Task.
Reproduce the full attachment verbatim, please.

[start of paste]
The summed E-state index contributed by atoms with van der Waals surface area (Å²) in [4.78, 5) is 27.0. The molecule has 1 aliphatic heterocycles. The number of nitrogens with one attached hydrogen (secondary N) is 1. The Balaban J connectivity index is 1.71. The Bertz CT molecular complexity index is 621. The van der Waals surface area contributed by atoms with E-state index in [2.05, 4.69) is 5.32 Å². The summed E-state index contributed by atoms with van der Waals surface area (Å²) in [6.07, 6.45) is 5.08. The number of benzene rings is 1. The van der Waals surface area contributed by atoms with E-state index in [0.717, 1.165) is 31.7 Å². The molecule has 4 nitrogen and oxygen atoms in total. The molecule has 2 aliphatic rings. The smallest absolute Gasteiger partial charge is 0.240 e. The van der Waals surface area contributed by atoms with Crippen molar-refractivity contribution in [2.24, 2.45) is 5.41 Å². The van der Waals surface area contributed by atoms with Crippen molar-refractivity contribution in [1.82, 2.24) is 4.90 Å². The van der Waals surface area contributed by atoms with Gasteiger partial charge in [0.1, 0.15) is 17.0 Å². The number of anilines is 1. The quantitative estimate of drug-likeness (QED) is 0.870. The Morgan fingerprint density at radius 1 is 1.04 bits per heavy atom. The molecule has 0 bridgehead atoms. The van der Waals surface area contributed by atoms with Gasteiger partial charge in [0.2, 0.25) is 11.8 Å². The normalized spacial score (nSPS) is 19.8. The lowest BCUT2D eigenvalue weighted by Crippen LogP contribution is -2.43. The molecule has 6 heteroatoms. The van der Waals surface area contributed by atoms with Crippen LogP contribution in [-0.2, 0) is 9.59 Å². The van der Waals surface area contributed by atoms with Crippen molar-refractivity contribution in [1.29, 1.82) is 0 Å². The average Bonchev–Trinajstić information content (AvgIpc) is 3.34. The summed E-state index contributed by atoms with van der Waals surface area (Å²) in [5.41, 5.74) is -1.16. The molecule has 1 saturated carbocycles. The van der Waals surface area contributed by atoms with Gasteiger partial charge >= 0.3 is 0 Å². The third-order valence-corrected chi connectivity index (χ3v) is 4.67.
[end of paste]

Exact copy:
The summed E-state index contributed by atoms with van der Waals surface area (Å²) in [4.78, 5) is 27.0. The molecule has 1 aliphatic heterocycles. The number of nitrogens with one attached hydrogen (secondary N) is 1. The Balaban J connectivity index is 1.71. The Bertz CT molecular complexity index is 621. The van der Waals surface area contributed by atoms with E-state index in [2.05, 4.69) is 5.32 Å². The summed E-state index contributed by atoms with van der Waals surface area (Å²) in [6.07, 6.45) is 5.08. The number of benzene rings is 1. The van der Waals surface area contributed by atoms with E-state index in [0.717, 1.165) is 31.7 Å². The molecule has 4 nitrogen and oxygen atoms in total. The molecule has 2 aliphatic rings. The smallest absolute Gasteiger partial charge is 0.240 e. The van der Waals surface area contributed by atoms with Crippen molar-refractivity contribution in [2.24, 2.45) is 5.41 Å². The van der Waals surface area contributed by atoms with Crippen molar-refractivity contribution in [1.82, 2.24) is 4.90 Å². The van der Waals surface area contributed by atoms with Gasteiger partial charge in [0.1, 0.15) is 17.0 Å². The number of anilines is 1. The quantitative estimate of drug-likeness (QED) is 0.870. The Morgan fingerprint density at radius 1 is 1.04 bits per heavy atom. The molecule has 0 bridgehead atoms. The van der Waals surface area contributed by atoms with Gasteiger partial charge in [0.2, 0.25) is 11.8 Å². The normalized spacial score (nSPS) is 19.8. The lowest BCUT2D eigenvalue weighted by Crippen LogP contribution is -2.43. The molecule has 6 heteroatoms. The van der Waals surface area contributed by atoms with Crippen LogP contribution in [-0.2, 0) is 9.59 Å². The van der Waals surface area contributed by atoms with Crippen molar-refractivity contribution in [1.29, 1.82) is 0 Å². The average Bonchev–Trinajstić information content (AvgIpc) is 3.34. The summed E-state index contributed by atoms with van der Waals surface area (Å²) in [5.41, 5.74) is -1.16. The molecule has 1 saturated carbocycles. The van der Waals surface area contributed by atoms with Gasteiger partial charge >= 0.3 is 0 Å². The third-order valence-corrected chi connectivity index (χ3v) is 4.67.